Replication Kinetics, Cell Tropism, and Associated Immune Responses in SARS-CoV-2- and H5N1 Virus-Infected Human Induced Pluripotent Stem Cell-Derived Neural Models

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Abstract

Severe acute respiratory syndrome coronavirus 2 (SARS-CoV-2) infection is associated with a wide variety of neurological complications. Even though SARS-CoV-2 is rarely detected in the central nervous system (CNS) or cerebrospinal fluid, evidence is accumulating that SARS-CoV-2 might enter the CNS via the olfactory nerve. However, what happens after SARS-CoV-2 enters the CNS is poorly understood. Therefore, we investigated the replication kinetics, cell tropism, and associated immune responses of SARS-CoV-2 infection in different types of neural cultures derived from human induced pluripotent stem cells (hiPSCs). SARS-CoV-2 was compared to the neurotropic and highly pathogenic H5N1 influenza A virus. SARS-CoV-2 infected a minority of individual mature neurons, without subsequent virus replication and spread, despite angiotensin-converting enzyme 2 (ACE2), transmembrane protease serine 2 (TMPRSS2), and neuropilin-1 (NPR1) expression in all cultures. However, this sparse infection did result in the production of type III interferons and interleukin-8 (IL-8). In contrast, H5N1 virus replicated and spread very efficiently in all cell types in all cultures. Taken together, our findings support the hypothesis that neurological complications might result from local immune responses triggered by virus invasion, rather than abundant SARS-CoV-2 replication in the CNS. IMPORTANCE Infections with the recently emerged severe acute respiratory syndrome coronavirus 2 (SARS-CoV-2) are often associated with neurological complications. Evidence suggests that SARS-CoV-2 enters the brain via the olfactory nerve; however, SARS-CoV-2 is only rarely detected in the central nervous system of COVID-19 patients. Here, we show that SARS-CoV-2 is able to infect neurons of human iPSC neural cultures but that this infection is abortive and does not result in virus spread to other cells. However, infection of neural cultures did result in the production of type III interferon and IL-8. This study suggests that SARS-CoV-2 might enter the CNS and infect individual neurons, triggering local immune responses that could contribute to the pathogenesis of SARS-CoV-2-associated CNS disease.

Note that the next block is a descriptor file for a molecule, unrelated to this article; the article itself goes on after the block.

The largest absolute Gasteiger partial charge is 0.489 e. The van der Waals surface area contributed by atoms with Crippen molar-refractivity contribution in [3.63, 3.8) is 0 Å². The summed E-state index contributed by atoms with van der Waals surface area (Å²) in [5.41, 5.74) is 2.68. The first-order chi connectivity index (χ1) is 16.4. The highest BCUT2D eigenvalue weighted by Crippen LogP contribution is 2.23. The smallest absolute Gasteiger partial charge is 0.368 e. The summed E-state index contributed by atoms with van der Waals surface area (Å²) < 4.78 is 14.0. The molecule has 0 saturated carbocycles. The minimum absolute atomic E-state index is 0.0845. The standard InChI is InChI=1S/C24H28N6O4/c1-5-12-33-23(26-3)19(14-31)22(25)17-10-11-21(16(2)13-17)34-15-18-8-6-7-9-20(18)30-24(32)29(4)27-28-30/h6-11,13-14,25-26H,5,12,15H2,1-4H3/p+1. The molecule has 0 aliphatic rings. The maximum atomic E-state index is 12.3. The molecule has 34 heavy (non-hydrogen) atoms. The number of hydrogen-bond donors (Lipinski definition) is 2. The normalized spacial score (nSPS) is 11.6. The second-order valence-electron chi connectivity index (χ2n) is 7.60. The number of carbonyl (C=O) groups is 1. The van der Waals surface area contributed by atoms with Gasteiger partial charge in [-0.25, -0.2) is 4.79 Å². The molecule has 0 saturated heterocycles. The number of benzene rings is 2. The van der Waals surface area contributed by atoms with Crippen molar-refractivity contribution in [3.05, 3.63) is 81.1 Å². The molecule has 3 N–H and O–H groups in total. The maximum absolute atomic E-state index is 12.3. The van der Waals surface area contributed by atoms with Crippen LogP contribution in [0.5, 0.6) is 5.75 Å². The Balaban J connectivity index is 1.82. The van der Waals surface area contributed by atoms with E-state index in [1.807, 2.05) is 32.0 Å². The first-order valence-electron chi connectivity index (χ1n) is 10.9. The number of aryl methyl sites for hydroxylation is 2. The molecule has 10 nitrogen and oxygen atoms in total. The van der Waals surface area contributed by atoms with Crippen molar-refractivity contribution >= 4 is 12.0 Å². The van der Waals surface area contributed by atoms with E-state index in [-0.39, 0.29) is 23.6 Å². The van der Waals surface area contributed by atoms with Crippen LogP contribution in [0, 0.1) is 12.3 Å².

Original languageEnglish
Article numbere00270-21
Pages (from-to)e0027021
JournalmSphere
Volume6
Issue number3
DOIs
Publication statusPublished - May 2021

Bibliographical note

Funding Information:
This work was funded by a fellowship to D.V.R. from the Netherlands Organization for Scientific Research (VIDI contract 91718308) and a EUR fellowship. This work was also supported by the Netherlands Organ-on-Chip Initiative, an NWO Gravitation project (024.003.001) funded by the Ministry of Education, Culture and Science of the government of the Netherlands (S.A.K., F.M.S.D.V., B.L.), and by an Erasmus MC Human Disease Model Award to F.M.S.D.V. We declare no conflict of interest.

Publisher Copyright:
© 2021 Bauer et al.

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